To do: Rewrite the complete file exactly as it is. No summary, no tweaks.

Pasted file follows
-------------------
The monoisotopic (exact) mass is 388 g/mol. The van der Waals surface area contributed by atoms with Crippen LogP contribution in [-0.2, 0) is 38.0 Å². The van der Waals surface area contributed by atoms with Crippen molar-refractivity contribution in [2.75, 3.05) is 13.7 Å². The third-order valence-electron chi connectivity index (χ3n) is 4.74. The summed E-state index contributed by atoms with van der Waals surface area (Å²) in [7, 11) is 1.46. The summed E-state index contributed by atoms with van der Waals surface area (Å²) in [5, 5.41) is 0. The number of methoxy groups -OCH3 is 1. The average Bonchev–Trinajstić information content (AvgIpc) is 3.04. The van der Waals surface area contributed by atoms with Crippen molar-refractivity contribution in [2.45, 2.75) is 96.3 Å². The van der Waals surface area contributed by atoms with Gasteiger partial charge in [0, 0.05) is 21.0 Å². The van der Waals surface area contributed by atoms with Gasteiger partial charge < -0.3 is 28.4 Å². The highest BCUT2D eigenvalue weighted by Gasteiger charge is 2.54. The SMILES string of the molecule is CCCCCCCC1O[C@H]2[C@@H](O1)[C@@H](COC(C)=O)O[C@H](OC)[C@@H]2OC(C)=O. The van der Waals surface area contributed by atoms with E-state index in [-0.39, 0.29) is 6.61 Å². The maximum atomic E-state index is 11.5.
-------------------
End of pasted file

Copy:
The monoisotopic (exact) mass is 388 g/mol. The van der Waals surface area contributed by atoms with Crippen LogP contribution in [-0.2, 0) is 38.0 Å². The van der Waals surface area contributed by atoms with Crippen molar-refractivity contribution in [2.75, 3.05) is 13.7 Å². The third-order valence-electron chi connectivity index (χ3n) is 4.74. The summed E-state index contributed by atoms with van der Waals surface area (Å²) in [7, 11) is 1.46. The summed E-state index contributed by atoms with van der Waals surface area (Å²) in [5, 5.41) is 0. The number of methoxy groups -OCH3 is 1. The average Bonchev–Trinajstić information content (AvgIpc) is 3.04. The van der Waals surface area contributed by atoms with Crippen molar-refractivity contribution in [2.45, 2.75) is 96.3 Å². The van der Waals surface area contributed by atoms with Gasteiger partial charge in [0, 0.05) is 21.0 Å². The van der Waals surface area contributed by atoms with Gasteiger partial charge < -0.3 is 28.4 Å². The highest BCUT2D eigenvalue weighted by Gasteiger charge is 2.54. The SMILES string of the molecule is CCCCCCCC1O[C@H]2[C@@H](O1)[C@@H](COC(C)=O)O[C@H](OC)[C@@H]2OC(C)=O. The van der Waals surface area contributed by atoms with E-state index in [-0.39, 0.29) is 6.61 Å². The maximum atomic E-state index is 11.5.